Diversification of a single ancestral gene into a successful toxin superfamily in highly venomous Australian funnel-web spiders

Pineda, Sandy S., Sollod, Brianna L., Wilson, David, Darling, Aaron, Sunagar, Kartik, Undheim, Eivind A.B., Kely, Laurence, Antunes, Agostino, Fry, Bryan G., and King, Glenn F. (2014) Diversification of a single ancestral gene into a successful toxin superfamily in highly venomous Australian funnel-web spiders. BMC Genomics, 15. 177. pp. 1-16.

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Abstract

Background: Spiders have evolved pharmacologically complex venoms that serve to rapidly subdue prey and deter predators. The major toxic factors in most spider venoms are small, disulfide-rich peptides. While there is abundant evidence that snake venoms evolved by recruitment of genes encoding normal body proteins followed by extensive gene duplication accompanied by explosive structural and functional diversification, the evolutionary trajectory of spider-venom peptides is less clear.

Results: Here we present evidence of a spider-toxin superfamily encoding a high degree of sequence and functional diversity that has evolved via accelerated duplication and diversification of a single ancestral gene. The peptides within this toxin superfamily are translated as prepropeptides that are posttranslationally processed to yield the mature toxin. The N-terminal signal sequence, as well as the protease recognition site at the junction of the propeptide and mature toxin are conserved, whereas the remainder of the propeptide and mature toxin sequences are variable. All toxin transcripts within this superfamily exhibit a striking cysteine codon bias. We show that different pharmacological classes of toxins within this peptide superfamily evolved under different evolutionary selection pressures.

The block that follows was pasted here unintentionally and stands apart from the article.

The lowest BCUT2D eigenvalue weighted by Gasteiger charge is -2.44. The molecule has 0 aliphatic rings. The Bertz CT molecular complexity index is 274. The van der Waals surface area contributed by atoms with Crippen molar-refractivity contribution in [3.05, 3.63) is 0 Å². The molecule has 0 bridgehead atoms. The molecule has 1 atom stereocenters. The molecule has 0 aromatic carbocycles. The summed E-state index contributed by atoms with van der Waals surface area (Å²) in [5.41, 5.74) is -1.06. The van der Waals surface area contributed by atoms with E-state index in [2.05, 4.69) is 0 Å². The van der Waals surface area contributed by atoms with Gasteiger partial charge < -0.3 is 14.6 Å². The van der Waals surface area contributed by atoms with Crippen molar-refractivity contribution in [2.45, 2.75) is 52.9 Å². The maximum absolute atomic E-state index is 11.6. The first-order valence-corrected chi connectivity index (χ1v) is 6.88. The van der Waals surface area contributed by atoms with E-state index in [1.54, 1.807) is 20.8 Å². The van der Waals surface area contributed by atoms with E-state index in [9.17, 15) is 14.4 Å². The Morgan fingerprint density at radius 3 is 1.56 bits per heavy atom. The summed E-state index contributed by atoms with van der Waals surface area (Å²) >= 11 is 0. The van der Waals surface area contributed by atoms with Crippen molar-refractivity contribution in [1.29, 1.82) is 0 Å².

Conclusions: Overall, this study reinforces the hypothesis that spiders use a combinatorial peptide library strategy to evolve a complex cocktail of peptide toxins that target neuronal receptors and ion channels in prey and predators. We show that the ω-hexatoxins that target insect voltage-gated calcium channels evolved under the influence of positive Darwinian selection in an episodic fashion, whereas the κ-hexatoxins that target insect calcium-activated potassium channels appear to be under negative selection. A majority of the diversifying sites in the ω-hexatoxins are concentrated on the molecular surface of the toxins, thereby facilitating neofunctionalisation leading to new toxin pharmacology.

Item ID: 38771
Item Type: Article (Research - C1)
ISSN: 1471-2164
Keywords: Spider toxin; Spider venom; Hexatoxin; ω-hexatoxin; κ-hexatoxin; Australian funnel-web spider; molecular evolution; gene duplication; positive selection; negative selection
Additional Information:

© 2014 Pineda et al.; licensee BioMed Central Ltd. This is an Open Access article distributed under the terms of the Creative Commons Attribution License (http://creativecommons.org/licenses/by/2.0), which permits unrestricted use, distribution, and reproduction in any medium, provided the original work is properly credited. The Creative Commons Public Domain Dedication waiver (http://creativecommons.org/publicdomain/zero/1.0/) applies to the data made available in this article, unless otherwise stated.

Funders: Australian Research Council (ARC), National Science Foundation (USA), University of Queensland (UQ), Fundação para a Ciência e a Tecnologia, Portugal
Projects and Grants: ARC DP0774245, ARC DP1095728, NSF MCB9983242, FCT project PTDC/AAC-AMB/121301/2010 (FCOMP-01-0124-FEDER-019490), FCT project PesT-C/MAR/LA0015/2011
Date Deposited: 20 May 2015 04:09
FoR Codes: 06 BIOLOGICAL SCIENCES > 0601 Biochemistry and Cell Biology > 060199 Biochemistry and Cell Biology not elsewhere classified @ 100%
SEO Codes: 97 EXPANDING KNOWLEDGE > 970106 Expanding Knowledge in the Biological Sciences @ 100%
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